The Strategy Canvas: Illustrating Organizational Strategy on a Single Page
Is it possible to illustrate an organization’s strategy on a one page document? Absolutely! Authors W. Chan Kim and Renee Mauborgne created a tool called The Strategy Canvas that does just that. When properly constructed, the result will be a document that will increase the likelihood that a proposed strategy can be easily understood by all members of the organization and that will most likely be implemented. For my article in this month’s issue of Fargo, INC!, I will provide you with an overview of The Strategy Canvas and several reasons why using this tool will be of value and benefit to your organization.
What is a Strategy Canvas?
A Strategy Canvas is a tool that helps managers to “evaluate differences among competitors” within an industry. The structure of a Strategy Canvas is comprised of three components. The first component is called Factors of Competition, which is a list of several factors (depicted on the horizontal X axis) that are important to customers when purchasing a product or service. The second component is called Offerings. Within each Factor of Competition in an industry, companies invest resources and/or offer amenities and benefits. Using a range of low to high, the level or ranking of offerings by a company in each factor is depicted on the vertical Y axis. By combining both components, one can plot points on a graph chart. The third component is a Value Curve, which is simply connecting the dots plotted across the chart for a single company. Since each company has its own value curve, multiple company value curves can be included on a Strategy Canvas and can be distinguished by color coding each value curve. Kim and Mauborgne highlight several features of a Strategy Canvas: “First, it shows the strategic profile of an industry by depicting very clearly the factors that affect competition among industry players, as well as those that might in the future. Second, it shows the strategic profile of current and potential competitors, identifying which factors they invest in strategically. Finally, our approach draws the company’s strategic profile—or value curve—showing how it invests in the factors of competition and how it might invest in them in the future.”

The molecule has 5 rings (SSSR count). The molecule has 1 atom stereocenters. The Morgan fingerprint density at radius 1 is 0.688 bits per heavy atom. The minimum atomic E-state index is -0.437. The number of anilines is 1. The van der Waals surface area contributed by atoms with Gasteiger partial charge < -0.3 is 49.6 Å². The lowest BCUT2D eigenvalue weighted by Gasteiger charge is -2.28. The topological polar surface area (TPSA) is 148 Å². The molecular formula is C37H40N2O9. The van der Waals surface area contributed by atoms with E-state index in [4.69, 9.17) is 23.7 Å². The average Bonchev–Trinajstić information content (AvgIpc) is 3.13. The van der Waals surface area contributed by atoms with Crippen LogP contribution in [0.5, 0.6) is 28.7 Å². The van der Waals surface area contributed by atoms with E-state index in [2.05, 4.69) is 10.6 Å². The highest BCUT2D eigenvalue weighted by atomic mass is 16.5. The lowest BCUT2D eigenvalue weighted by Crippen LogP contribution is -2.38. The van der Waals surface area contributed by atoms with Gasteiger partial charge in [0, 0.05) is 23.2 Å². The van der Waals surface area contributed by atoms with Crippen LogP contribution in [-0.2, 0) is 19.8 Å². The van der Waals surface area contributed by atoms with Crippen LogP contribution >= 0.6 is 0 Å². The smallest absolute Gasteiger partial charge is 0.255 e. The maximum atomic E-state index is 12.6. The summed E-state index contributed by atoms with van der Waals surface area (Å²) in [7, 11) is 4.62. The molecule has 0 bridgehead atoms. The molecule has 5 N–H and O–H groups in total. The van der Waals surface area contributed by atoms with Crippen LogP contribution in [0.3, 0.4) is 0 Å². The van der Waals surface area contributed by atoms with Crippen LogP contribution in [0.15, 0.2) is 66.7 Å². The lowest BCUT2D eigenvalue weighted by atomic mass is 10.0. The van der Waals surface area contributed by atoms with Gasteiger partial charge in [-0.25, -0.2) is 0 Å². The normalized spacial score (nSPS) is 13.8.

For more detailed instructions on how to create a Strategy Canvas, to see a visual of what the finished product looks like, and to read how a company implemented this tool to make a dramatic and effective shift in organizational strategy, I highly recommend reading Kim and Mauborgne’s 2002 Harvard Business Review article titled “Charting Your Company’s Future.”
Dr. Aikens can be reached at: saikens@shontarius-d-aikens
What are the benefits of creating a Strategy Canvas?